Seonaid (Shona) Lewis, and work as the Family History Librarian at the Central Auckland Research Centre in Auckland Libraries.
I have always had a love for history, starting with sneaking historical novels off my parents’ bookshelf when I was about nine years old – getting lost in the world of Tudor Kings and Queens.
I can also thank my parents for my passion for family history. My Scottish mother is a fabulous storyteller and she entertained me with stories of her family and what she knew of her ancestors. I would hang on her every word. Her mother was descended from McKenzie of Applecross, who reputedly sheltered Bonnie Prince Charlie when he came over from Skye prior to Culloden. My Scottish ancestry has always meant a lot to me.
My English father, on the other hand, knew very little about his father’s family. He was the youngest of a large Catholic family, his mother died of TB when he was about four months old, and his father, being a Merchant Seaman, was away at sea all the time. My father was fostered out and brought up by neighbours.
All we really knew about his father’s family was that his father had left Newfoundland for England at a young age during the First World War, and lied about his age to get into the Merchant Navy.
When I was living in London, my father asked me to look into some details for him. And before long, I was hooked and had completely caught the genealogy-bug! Currently I have hit the proverbial brick wall at around 1800 where both my father’s maternal and paternal lines lead back to Ireland. Nevertheless, my father now knows about his grandparents and his uncles and aunts and has connected with cousins he never knew before.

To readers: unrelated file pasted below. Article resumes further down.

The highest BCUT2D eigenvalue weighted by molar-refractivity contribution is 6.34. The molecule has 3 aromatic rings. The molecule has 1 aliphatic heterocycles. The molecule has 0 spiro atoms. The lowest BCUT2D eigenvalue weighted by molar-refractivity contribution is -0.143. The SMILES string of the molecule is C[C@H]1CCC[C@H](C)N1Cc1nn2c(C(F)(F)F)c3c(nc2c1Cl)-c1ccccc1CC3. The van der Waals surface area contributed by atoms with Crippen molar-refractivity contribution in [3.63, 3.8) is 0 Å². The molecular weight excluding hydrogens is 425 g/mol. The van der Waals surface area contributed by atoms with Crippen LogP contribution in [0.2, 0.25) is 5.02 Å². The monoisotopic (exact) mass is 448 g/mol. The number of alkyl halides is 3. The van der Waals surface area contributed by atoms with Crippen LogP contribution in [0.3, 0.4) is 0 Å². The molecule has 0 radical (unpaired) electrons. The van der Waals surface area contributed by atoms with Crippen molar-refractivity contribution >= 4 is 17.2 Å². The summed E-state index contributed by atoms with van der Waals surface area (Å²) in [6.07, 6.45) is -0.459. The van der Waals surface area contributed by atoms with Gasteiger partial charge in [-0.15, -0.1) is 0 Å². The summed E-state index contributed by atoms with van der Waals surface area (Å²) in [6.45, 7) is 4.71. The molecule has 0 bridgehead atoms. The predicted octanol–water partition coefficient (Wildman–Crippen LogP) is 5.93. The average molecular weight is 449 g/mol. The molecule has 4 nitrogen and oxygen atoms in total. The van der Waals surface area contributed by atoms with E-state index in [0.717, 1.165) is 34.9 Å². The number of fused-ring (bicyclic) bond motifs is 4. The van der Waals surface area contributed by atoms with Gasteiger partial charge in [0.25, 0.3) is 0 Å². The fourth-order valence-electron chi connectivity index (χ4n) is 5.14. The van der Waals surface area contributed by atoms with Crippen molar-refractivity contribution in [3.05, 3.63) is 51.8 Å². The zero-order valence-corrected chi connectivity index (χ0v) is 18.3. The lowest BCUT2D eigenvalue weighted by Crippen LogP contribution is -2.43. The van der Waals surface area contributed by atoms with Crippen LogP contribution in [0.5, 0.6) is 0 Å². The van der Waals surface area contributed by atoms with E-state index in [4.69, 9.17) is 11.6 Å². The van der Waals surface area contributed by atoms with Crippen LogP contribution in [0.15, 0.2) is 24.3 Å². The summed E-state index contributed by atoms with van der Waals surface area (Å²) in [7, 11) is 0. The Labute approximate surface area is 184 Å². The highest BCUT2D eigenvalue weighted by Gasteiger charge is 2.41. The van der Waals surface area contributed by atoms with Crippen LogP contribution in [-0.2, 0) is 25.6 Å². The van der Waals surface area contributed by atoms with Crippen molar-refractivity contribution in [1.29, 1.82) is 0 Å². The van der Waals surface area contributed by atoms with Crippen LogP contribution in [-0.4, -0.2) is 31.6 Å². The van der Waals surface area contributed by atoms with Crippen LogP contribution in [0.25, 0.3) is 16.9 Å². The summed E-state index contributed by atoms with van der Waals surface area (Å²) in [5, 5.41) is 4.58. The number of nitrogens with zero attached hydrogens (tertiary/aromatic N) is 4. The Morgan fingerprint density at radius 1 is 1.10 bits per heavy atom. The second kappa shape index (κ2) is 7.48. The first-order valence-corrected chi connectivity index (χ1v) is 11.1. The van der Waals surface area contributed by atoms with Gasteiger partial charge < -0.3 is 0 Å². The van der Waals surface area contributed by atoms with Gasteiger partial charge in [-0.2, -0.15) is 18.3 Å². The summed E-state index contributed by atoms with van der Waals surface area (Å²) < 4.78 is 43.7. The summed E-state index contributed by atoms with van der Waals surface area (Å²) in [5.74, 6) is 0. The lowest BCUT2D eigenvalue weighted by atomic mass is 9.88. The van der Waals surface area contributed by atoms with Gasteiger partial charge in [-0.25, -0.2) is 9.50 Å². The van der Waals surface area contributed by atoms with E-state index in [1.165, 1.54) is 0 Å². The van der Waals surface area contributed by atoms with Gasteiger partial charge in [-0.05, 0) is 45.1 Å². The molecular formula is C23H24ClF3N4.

I have had much more luck with my mother’s line, tracing both branches back to the 17th Century. I have still to corroborate the McKenzie of Applecross story though . . .
When in London, I was a frequent visitor to the Public Records Office (as it was known then) and loved looking up the original indices. Since returning to New Zealand, I was a frequent visitor initially to Auckland Library, then also the LDS Family History Centre in Takapuna.
The advent of the internet has made researching family history a lot more accessible to the general public. My favourite online tools have been Ancestry, the Origins network, FindMyPast and RootsWeb. Being an “Apple Mac” person, my genealogy software tool is Reunion for Mac.
I have been very excited to find and be found by relatives when we’ve discovered each other on genealogy forums. Its been a delight to connect with a fellow family historian who is related to me, and we’ve been able to help each other with our brick walls.
Latterly Facebook has been a real boon for me. I started Facebook genealogy groups in the names of the four branches of my family trees, and relatives are now finding me all the time.
I have also discovered a passion for Oral History and love listening to the older folk describe their earlier life experiences.
Formerly, I had worked for 26 years’ in design and publishing for both print and web! After starting my working life as an apprentice Typographer, I became heavily involved in management and IT.
Once I had had my family, I decided I needed to have a change of career. After weighing up my options, it made sense for me to choose librarianship and so I left my career to study and work my way up through the library system, with the idea that some day somehow I could become a family historian.
In the four years since making that decision I have gained my library qualifications, and my professional library registration and I am intending to continue my studies and hopefully eventually attain a degree in history.
Library work seemed the perfect way of bringing together my love of history and books. I have also been very pleased to help others with their family history – so this is my dream job, doing what I love! Family history research and helping people!
This blog is my personal journey. The opinions in this blog are my opinions alone, and not that of my employer. If I mention my professional research at any stage, I will always maintain professional ethics and not identify the people concerned without their permission, although I may talk about the research experience.
Please enjoy my blog, and please do leave me comments. I want to interact!